This highlights how the debate is moral, and not over compassion. Feminists do not think that they are not acting compassionately when they tell men that if they can’t pursue sex morally they ought not pursue sex, even doing so harshly (eg pretty much anything Amanda Marcotte says on the subject), whether or not they agree that doing so is immoral or not. Sure, we have very good reason to say that rape is immoral and one ought to abstain from sex if the only option for getting it would be to rape someone, but when we get into, say, criticizing PUAs the objections are that it is more sexist and objectifying than that it is forcing someone into it, which one could argue is not a moral problem, or at least not a moral problem that justifies forcing someone to abstain from sex rather than follow them. But insisting that that is bad and is a problem is not see as not being compassionate to feminists … but it is when the Catholic Church applies their morality and asks for abstinence.

People will protest that the difference is that the feminist moral judgements here are about what you can do to others, and about causing at least potential harm to others, and the Catholic moral judgements only impact the couple, and that moral judgements don’t apply to yourself; one cannot do anything immoral if it only impacts yourself. However, this isn’t a universally proven moral principle; there are many moral systems that do think that you can act immoral towards yourself, and so it would still apply. So again this comes down to a moral assumption that isn’t proven, and the objection is simply that they are acting badly because of their views, which implies that their views are wrong but uses emotional language, arguments and practical arguments to avoid having to address the moral differences in any way beyond a very shallow assessment, like when Libby Anne asks this:

I have to wonder, why is NFP the only method God allows? I know the justification is that artificial birth control negates the procreative purpose of sex, but doesn’t using NFP to prevent pregnancy do that as well?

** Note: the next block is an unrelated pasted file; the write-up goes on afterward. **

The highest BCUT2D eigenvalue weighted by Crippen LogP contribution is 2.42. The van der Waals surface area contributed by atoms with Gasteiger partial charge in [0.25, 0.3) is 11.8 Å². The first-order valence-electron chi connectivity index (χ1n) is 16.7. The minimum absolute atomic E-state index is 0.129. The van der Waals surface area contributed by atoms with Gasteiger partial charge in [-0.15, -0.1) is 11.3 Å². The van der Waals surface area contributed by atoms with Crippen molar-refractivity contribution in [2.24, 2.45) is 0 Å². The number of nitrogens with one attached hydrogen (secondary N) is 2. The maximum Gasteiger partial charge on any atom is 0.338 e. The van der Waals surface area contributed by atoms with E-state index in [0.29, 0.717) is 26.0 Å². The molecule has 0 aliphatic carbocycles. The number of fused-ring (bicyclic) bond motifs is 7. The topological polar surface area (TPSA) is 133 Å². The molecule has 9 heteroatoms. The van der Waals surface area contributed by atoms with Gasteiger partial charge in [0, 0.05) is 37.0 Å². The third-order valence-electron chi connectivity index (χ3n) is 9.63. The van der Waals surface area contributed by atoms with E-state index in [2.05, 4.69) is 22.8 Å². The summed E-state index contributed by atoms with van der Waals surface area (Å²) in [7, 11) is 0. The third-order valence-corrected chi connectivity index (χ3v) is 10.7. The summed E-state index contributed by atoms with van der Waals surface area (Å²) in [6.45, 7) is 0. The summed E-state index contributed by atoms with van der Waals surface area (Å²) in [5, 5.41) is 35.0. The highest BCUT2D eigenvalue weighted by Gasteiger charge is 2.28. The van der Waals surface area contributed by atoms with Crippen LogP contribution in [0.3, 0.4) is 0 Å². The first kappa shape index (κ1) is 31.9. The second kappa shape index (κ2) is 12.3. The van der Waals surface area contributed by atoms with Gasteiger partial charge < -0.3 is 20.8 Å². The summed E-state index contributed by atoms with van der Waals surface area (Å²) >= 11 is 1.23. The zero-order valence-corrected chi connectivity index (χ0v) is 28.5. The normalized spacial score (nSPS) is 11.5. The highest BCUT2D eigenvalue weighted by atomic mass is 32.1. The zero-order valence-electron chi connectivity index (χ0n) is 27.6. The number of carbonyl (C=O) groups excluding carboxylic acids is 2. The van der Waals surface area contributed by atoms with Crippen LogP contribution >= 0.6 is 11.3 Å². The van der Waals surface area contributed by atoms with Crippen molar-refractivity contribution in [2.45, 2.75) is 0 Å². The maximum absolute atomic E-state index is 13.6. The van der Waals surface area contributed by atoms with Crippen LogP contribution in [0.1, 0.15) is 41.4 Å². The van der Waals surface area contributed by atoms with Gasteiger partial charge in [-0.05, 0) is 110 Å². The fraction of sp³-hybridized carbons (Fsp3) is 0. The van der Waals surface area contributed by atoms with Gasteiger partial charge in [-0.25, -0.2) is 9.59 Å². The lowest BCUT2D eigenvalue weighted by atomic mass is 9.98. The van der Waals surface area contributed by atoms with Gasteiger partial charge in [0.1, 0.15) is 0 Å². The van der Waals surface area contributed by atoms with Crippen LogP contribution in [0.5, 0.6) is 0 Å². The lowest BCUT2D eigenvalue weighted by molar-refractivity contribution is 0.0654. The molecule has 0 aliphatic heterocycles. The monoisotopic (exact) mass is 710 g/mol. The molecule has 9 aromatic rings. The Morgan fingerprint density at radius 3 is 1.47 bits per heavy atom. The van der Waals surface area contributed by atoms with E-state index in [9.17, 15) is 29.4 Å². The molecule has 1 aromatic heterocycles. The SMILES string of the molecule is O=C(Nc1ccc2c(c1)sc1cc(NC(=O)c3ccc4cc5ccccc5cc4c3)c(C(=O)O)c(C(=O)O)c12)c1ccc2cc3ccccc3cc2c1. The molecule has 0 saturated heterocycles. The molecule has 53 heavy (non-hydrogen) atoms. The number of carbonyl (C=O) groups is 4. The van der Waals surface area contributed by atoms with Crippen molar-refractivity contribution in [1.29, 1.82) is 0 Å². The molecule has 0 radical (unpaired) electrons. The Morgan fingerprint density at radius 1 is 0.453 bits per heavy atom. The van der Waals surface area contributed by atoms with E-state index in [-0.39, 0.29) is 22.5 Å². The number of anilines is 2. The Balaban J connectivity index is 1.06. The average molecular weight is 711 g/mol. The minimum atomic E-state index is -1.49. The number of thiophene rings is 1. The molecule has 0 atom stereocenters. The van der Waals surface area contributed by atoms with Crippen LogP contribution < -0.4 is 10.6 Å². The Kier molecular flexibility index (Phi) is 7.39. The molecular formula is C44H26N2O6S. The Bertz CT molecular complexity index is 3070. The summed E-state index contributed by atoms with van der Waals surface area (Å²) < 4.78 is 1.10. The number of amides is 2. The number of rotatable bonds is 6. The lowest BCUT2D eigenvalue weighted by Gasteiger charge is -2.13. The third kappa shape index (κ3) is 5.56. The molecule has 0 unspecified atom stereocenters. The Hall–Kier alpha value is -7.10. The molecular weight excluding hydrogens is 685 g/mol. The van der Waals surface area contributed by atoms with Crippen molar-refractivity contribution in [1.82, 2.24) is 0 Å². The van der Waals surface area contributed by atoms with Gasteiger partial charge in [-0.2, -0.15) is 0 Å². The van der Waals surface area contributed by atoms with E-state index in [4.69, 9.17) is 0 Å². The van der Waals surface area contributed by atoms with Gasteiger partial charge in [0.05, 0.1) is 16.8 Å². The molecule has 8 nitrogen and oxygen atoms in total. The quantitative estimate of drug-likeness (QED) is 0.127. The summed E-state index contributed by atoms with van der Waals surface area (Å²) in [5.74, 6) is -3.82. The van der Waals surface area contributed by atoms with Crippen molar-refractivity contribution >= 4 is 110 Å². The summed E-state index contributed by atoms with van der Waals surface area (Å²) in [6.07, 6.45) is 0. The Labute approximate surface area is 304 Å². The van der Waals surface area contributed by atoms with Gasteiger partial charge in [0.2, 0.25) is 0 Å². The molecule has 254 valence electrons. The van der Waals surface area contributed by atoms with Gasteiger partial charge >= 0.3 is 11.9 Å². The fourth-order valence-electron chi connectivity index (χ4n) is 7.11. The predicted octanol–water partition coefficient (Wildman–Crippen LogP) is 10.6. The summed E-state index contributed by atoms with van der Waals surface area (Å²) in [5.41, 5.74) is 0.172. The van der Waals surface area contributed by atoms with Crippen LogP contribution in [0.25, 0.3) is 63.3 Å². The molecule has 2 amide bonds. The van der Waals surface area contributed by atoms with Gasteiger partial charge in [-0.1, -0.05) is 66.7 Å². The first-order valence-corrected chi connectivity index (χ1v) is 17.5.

As I said above, the difference is that it does so by blocking the natural process, not by a human simply using their existing natural faculties. I’m not certain that this is the justification, as I am not a Catholic theologian … but this is an answer that I came up with in about 5 seconds knowing only a bit about it and about Aristotle. If she really had to wonder that, surely she could find ways to try to figure out what the difference is. But she doesn’t try because, presumably, she doesn’t care to. She is confident in her view of morality, one that is based on Utilitarian views, feminist principles and an idea that morality only applies to relations between people. None of these are uncontroversial morally, so she can’t simply state that the Pope isn’t compassionate simply because he only recommends things based on the morality that he thinks is correct, any more than we can claim that she isn’t compassionate because she only recommends things based on the morality that she thinks is correct. Someone following their genuinely held moral principles is not a bad person simply because you don’t agree with those principles. And we should ensure that our rhetoric does not imply that, and certainly that it does not imply that because that’s what might win you the argument.

2 Responses to “Compassion, Morality, Feminism and Natural Family Planning”

  1. malcolmthecynic Says:

    Excellent job, and you’ve nailed the difference between ABC and NFP. It’s like losing weight by dieting vs. losing weight by making yourself throw up. You’ll lose weight both ways, but one is moral while the other isn’t.

  2. Héctor Muñoz Huerta Says:

    Your point quite clearly demonstrated yet I’m not 100% sure about the idea that preventing pregnancy trough most methods is more disruptive to nature than many common medical procedures… once the pregnancy is completed it’s a new life though.

    Sometimes I wonder if the posture of the church on contraception is not more politically convenient than philosophically coherent since it could be that the church wants to overpower the general secularization of population trough the prohibition of most contraceptive methods.